November 12, 2018

BY MICHELLE MAISONVILLE

April is Irritable Bowel Syndrome Month (IBS), an often taboo condition that affects five million Canadians, one of the highest rates of IBS in the world.
The Canadian Digestive Health Foundation (CDHF) describes IBS as “a common chronic gastrointestinal disorder that involves problems with how the bowel moves contents through our intestines and sensitivity of how the brain interprets sensations in the bowel.”
People affected by IBS can experience recurrent abdominal pain and irregular bowel patterns that are often painful. Oftentimes symptoms are chronic and irregular and may last for months or years.

The symptoms people living with IBS experience vary from person to person but may include gas, bloating, cramps, abdominal pain related to bowel movements, irregular bowel patterns, diarrhea or constipation, or, alternating between the two, heartburn and nausea.

“People can become prisoners of their own home because they’re not sure if they’re going to be in pain or if they’re going to have access to a washroom,” said Catherine Mulvale, CDHF’s executive director.

The exact cause of IBS is unknown, however, it’s believed that it may be linked to a prior infection or event that disrupts the normal functioning of the intestines. For example, Mulvale said people can develop IBS after food poisoning. An imbalance of intestinal bacteria or a change in the body’s levels of hormones may also lead to the development of the disorder.

According to the CDHF only about 40 per cent of IBS sufferers seek medical attention. People with milder symptoms usually end up self-treating through lifestyle changes and non-prescription remedies.

Mulvale said there isn’t a cure for IBS but medications are available that can help people manage their symptoms.

The CDHF recommends several strategies that can be used to reduce IBS symptoms, including improving their diet by eating a high fibre, low fat diet, trying the diet of elimination, avoiding junk food, exercising, getting enough rest, keeping a diary to help identify specific triggering dietary and emotional factors, and minimizing stress and tension.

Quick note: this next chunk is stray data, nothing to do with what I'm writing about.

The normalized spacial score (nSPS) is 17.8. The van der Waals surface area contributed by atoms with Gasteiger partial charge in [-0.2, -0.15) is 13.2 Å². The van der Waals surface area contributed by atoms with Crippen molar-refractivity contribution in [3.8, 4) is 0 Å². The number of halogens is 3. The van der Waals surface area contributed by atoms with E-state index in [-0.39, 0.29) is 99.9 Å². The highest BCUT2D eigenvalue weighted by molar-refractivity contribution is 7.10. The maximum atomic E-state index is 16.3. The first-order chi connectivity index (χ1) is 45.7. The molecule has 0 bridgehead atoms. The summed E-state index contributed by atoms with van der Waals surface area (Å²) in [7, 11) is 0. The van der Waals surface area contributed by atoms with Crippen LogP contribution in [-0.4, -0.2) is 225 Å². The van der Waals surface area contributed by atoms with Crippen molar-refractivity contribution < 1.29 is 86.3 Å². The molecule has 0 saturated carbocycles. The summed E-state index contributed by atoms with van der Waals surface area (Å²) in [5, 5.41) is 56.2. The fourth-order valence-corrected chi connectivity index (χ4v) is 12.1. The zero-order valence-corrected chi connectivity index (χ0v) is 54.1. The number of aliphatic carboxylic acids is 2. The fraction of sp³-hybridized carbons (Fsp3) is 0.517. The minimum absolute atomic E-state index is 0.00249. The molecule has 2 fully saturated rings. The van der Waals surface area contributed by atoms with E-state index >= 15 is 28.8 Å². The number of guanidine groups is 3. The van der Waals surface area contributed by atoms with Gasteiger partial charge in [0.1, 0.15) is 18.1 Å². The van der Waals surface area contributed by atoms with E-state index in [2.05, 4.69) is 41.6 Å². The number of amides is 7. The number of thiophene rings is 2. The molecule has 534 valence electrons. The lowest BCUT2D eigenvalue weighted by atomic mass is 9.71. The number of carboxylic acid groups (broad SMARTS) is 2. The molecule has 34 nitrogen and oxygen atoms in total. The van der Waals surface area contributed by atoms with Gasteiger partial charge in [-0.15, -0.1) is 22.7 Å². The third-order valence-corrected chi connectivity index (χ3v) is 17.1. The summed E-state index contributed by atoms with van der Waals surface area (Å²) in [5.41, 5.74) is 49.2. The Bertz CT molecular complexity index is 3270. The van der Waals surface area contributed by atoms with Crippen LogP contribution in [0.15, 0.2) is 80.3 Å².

Dr. Camilla Krause, a naturopathic doctor at Healthsource Integrative Medical Centre said roughly one in three or four of her patients have some sort of digestive concern, whether they’ve been diagnosed or not. Some of these patients have been diagnosed with IBS and are frustrated with traditional medicine.

“I think usually they’re not offered a lot of options so they’re looking for better relief of their symptoms,” she said.
Krause said what they’re eating, their pattern of eating and food sensitivity can play a big part of IBS and IBS symptoms.

She said a diet of elimination can also be useful because it can help to know if certain foods worsen symptoms. This means eliminating certain foods for a period of time and  then slowly reintroducing them back into your diet and monitoring your symptoms for possible reactions.

Krause said another thing she looks into is whether or not they’re getting enough probiotics or if they have a history of antibiotics, which could deplete the good bacteria in their body.
Various things such as yogurt, kombucha and kefir can help ensure people get the necessary probiotics.

She said fibre has also found to be beneficial in the long-run but it needs to be approached carefully because it can increase immediate symptoms for some people.

“It needs to be recognized that it’s a real digestive disorder with real symptoms and it can be debilitating,” said Mulvale.

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